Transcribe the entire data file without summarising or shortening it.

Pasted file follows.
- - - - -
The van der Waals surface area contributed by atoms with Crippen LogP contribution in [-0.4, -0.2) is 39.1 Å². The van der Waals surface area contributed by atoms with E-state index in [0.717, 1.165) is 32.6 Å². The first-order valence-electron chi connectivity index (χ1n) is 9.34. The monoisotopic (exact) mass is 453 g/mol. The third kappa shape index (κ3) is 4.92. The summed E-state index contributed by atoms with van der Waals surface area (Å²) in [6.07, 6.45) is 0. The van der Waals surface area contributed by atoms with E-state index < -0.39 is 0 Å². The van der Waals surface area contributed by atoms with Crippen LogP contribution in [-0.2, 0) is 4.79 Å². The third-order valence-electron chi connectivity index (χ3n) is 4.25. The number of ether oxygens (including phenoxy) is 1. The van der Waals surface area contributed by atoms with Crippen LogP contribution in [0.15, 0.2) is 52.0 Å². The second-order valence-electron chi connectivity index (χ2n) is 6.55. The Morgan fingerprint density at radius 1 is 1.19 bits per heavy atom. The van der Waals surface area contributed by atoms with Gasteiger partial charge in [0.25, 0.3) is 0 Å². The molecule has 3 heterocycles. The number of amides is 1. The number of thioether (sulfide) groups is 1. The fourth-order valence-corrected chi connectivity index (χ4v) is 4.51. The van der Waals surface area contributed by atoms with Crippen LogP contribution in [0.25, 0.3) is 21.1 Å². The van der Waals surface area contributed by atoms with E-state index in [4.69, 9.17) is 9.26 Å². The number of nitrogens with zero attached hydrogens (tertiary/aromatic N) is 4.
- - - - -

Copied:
The van der Waals surface area contributed by atoms with Crippen LogP contribution in [-0.4, -0.2) is 39.1 Å². The van der Waals surface area contributed by atoms with E-state index in [0.717, 1.165) is 32.6 Å². The first-order valence-electron chi connectivity index (χ1n) is 9.34. The monoisotopic (exact) mass is 453 g/mol. The third kappa shape index (κ3) is 4.92. The summed E-state index contributed by atoms with van der Waals surface area (Å²) in [6.07, 6.45) is 0. The van der Waals surface area contributed by atoms with E-state index < -0.39 is 0 Å². The van der Waals surface area contributed by atoms with Crippen LogP contribution in [-0.2, 0) is 4.79 Å². The third-order valence-electron chi connectivity index (χ3n) is 4.25. The number of ether oxygens (including phenoxy) is 1. The van der Waals surface area contributed by atoms with Crippen LogP contribution in [0.15, 0.2) is 52.0 Å². The second-order valence-electron chi connectivity index (χ2n) is 6.55. The Morgan fingerprint density at radius 1 is 1.19 bits per heavy atom. The van der Waals surface area contributed by atoms with Gasteiger partial charge in [0.25, 0.3) is 0 Å². The molecule has 3 heterocycles. The number of amides is 1. The number of thioether (sulfide) groups is 1. The fourth-order valence-corrected chi connectivity index (χ4v) is 4.51. The van der Waals surface area contributed by atoms with Crippen LogP contribution in [0.25, 0.3) is 21.1 Å². The van der Waals surface area contributed by atoms with E-state index in [4.69, 9.17) is 9.26 Å². The number of nitrogens with zero attached hydrogens (tertiary/aromatic N) is 4.